Everybody needs a little feel-good from time to time in these perilous times. So I’m reposting this blog from Alice Linehan talking about the 12th Man spirit needed to carry us through. Enjoy.
After posting Where have all the 12th Men Gone???? I had a really cool thing happen.
The Jackie Sherrill e-mailed me. A friend of mine knows him and passed on my post. It is not everyday that you get an e-mail from someone like Jackie Sherrill. I thought that was amazing but then what happened next blew me away.
I received a link to the blog post below. After reading the story over and over because tears were flowing it occurred to me we have got to get this story out. After asking Coach Sherrill and Snakeye for permission to share their story here it is.
I believe with all my heart that our country needs to come together and fight for freedom for ourselves and our children. It is time for regular folks to come down from the stands and take the position of the “12th Man”. The game ahead cannot be won by our military alone, we are being attacked from within. My prayer is that Americans will “Wake Up” and realize that too many have fought for our freedom and we must not allow that to be in vain. I believe sharing this story can start the “12th Man call for Freedom”. We need to get more than Aggie fans to join in we need all Americans to join the “12th Man Call for Freedom”. I need you to help me get the word out. Please feel free to repost, e-mail, contact the press. It is time for a change in America and it must come from you and me my friends. Do you have the guts and the courage to be the builders of the bonfire and the keepers of the flame.
Cookie is watching and I want him to be proud!!! Thank you Snakeye for placing the 12th Medallion exactly where it was suppose to go!! Thank you Coach Sherrill for your example of giving back just a little can make a huge difference.
Posted by Snakeye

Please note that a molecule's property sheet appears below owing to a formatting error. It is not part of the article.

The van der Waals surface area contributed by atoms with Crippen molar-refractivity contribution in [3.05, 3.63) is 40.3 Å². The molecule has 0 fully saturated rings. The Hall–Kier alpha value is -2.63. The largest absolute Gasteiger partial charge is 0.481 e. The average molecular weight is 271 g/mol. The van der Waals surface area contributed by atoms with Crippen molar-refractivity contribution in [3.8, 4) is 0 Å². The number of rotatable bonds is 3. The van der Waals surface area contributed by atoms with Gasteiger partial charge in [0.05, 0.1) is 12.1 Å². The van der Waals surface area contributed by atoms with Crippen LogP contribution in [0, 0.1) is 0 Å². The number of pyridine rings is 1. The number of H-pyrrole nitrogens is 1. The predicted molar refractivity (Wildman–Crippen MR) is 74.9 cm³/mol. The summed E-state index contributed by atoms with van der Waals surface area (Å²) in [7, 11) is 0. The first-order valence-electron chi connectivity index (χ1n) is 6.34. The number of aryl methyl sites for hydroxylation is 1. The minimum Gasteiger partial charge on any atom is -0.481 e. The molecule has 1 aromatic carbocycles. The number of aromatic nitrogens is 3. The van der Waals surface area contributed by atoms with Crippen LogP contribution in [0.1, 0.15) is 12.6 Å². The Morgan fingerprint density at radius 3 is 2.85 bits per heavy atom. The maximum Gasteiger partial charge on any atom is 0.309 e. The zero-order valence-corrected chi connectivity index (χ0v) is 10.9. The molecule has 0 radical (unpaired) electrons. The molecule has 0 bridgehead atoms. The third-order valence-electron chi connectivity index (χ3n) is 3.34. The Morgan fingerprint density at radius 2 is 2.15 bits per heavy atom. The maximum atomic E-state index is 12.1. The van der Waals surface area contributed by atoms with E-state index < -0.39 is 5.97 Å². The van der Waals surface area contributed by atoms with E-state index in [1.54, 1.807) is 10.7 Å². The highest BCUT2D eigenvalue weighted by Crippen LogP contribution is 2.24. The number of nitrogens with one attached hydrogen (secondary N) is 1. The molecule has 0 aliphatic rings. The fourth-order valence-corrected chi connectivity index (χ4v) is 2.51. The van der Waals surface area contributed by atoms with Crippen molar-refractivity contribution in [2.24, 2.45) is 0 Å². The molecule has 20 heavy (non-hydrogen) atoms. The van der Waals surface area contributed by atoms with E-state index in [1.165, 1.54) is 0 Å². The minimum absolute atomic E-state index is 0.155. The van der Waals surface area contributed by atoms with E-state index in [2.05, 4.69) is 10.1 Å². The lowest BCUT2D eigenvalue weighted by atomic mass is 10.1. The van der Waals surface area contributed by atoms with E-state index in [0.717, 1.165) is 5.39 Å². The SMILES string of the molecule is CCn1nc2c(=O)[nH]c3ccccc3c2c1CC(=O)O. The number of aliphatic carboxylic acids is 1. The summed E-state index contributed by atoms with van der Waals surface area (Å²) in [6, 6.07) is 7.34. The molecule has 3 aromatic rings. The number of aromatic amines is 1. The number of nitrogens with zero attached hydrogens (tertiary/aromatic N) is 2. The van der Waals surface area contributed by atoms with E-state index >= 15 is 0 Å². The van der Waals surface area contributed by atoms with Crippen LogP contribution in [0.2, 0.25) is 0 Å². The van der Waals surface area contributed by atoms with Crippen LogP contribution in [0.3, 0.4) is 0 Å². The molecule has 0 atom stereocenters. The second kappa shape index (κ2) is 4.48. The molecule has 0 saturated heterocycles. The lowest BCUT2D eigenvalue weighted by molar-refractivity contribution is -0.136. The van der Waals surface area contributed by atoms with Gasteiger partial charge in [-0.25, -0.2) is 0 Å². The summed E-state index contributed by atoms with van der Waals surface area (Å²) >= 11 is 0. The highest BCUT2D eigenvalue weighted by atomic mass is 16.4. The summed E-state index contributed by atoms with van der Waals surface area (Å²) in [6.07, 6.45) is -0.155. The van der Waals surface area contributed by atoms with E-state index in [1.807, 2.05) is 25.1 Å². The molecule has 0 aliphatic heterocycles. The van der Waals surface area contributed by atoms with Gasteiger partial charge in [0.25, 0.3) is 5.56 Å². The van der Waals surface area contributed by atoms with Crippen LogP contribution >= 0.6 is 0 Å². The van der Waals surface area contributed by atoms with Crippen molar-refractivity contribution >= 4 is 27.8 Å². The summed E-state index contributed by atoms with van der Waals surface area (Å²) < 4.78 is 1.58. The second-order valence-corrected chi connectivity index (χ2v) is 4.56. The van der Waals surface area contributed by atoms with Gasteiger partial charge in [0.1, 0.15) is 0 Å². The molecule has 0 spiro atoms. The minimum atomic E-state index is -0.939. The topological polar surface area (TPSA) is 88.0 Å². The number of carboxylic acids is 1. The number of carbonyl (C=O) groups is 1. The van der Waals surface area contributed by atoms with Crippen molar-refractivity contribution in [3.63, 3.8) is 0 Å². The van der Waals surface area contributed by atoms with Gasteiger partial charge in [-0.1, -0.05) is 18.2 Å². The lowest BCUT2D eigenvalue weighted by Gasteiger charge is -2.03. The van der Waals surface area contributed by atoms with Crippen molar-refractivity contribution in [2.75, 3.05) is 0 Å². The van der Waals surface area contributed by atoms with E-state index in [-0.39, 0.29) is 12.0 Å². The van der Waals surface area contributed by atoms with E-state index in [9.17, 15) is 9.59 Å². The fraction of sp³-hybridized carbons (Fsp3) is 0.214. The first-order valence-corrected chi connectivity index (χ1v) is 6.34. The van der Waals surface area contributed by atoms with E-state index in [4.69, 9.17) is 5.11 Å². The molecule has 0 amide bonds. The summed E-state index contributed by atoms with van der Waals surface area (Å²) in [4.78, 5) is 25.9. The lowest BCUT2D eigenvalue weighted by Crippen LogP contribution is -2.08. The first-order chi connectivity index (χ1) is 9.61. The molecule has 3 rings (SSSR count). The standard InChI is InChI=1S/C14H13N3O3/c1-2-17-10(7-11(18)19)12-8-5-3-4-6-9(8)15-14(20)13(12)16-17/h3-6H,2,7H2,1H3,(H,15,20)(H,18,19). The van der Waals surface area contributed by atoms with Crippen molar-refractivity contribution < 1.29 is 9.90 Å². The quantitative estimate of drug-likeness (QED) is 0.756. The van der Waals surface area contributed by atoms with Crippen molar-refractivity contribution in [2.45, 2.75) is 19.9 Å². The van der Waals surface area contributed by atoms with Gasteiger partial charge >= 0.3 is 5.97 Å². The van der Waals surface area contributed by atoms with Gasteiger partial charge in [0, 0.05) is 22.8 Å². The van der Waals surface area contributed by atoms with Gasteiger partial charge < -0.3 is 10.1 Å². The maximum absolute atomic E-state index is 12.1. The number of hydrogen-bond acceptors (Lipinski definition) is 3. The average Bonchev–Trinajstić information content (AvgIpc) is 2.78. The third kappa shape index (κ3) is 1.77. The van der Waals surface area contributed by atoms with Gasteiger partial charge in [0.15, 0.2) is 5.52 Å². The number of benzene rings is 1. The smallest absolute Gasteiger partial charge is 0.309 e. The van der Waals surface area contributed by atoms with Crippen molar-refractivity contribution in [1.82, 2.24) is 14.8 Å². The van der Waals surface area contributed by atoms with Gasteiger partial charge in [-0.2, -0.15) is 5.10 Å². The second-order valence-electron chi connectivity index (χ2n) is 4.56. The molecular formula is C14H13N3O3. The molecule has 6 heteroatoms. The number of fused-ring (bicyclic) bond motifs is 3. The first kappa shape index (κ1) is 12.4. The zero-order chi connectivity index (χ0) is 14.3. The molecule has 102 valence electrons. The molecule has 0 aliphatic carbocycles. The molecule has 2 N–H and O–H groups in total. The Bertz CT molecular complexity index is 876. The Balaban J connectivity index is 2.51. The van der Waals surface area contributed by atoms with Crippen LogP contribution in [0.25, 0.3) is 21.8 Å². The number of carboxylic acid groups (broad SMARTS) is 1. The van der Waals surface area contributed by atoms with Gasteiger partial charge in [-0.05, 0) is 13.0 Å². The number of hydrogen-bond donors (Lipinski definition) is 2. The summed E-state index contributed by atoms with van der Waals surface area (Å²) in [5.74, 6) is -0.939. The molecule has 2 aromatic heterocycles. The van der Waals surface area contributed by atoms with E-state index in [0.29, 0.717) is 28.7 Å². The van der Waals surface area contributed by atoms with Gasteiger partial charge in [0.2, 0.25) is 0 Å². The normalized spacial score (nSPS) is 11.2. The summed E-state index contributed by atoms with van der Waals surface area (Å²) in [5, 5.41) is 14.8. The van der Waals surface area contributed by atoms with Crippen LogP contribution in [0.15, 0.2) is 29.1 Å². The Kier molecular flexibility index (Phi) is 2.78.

My Old Man was at a Texas A&M Alumni barbeque back in August. He ended up bumping into Jackie Sherrill, the Aggies’ head football coach from 1982 to 1988. Ironically, he was the head coach of Mississippi State from 1991 until his retirement in 2003. I say “ironically” because in 2001/2002, I was stationed at Columbus AFB down yonder in ‘Sippi: only a 30 minute drive (or a 10 minute crotchrocket ride at that time in my life) from Starkville, the home of Mississippi State. I knew a few people that went there for college and was able to attend my fair share of Mississippi State football games.
More in-depth information on Coach Sherrill can be found here, but I’ll point out the highlights in relation to the topic at hand. The longstanding A&M “12th man” tradition started in 1922, when a majority of Texas A&M’s football team suffered injuries. During a post-season game, the coach called into the stands for the ex-players that had moved on from football; he needed their help to ensure the team had enough healthy players to field 11-strong. The school rallied behind this idea: to field players chosen from the student body, essentially creating a bond of ownership and pride in the football team school-wide. Though the concept of calling the crowd to play is somewhat gone today, Texas A&M still takes pride in her “12th man” spirit. Only it has changed over the years to imply the fans are the 12th man: the students embody that spirit that gives the team momentum when they need it most and help carry the team to victory.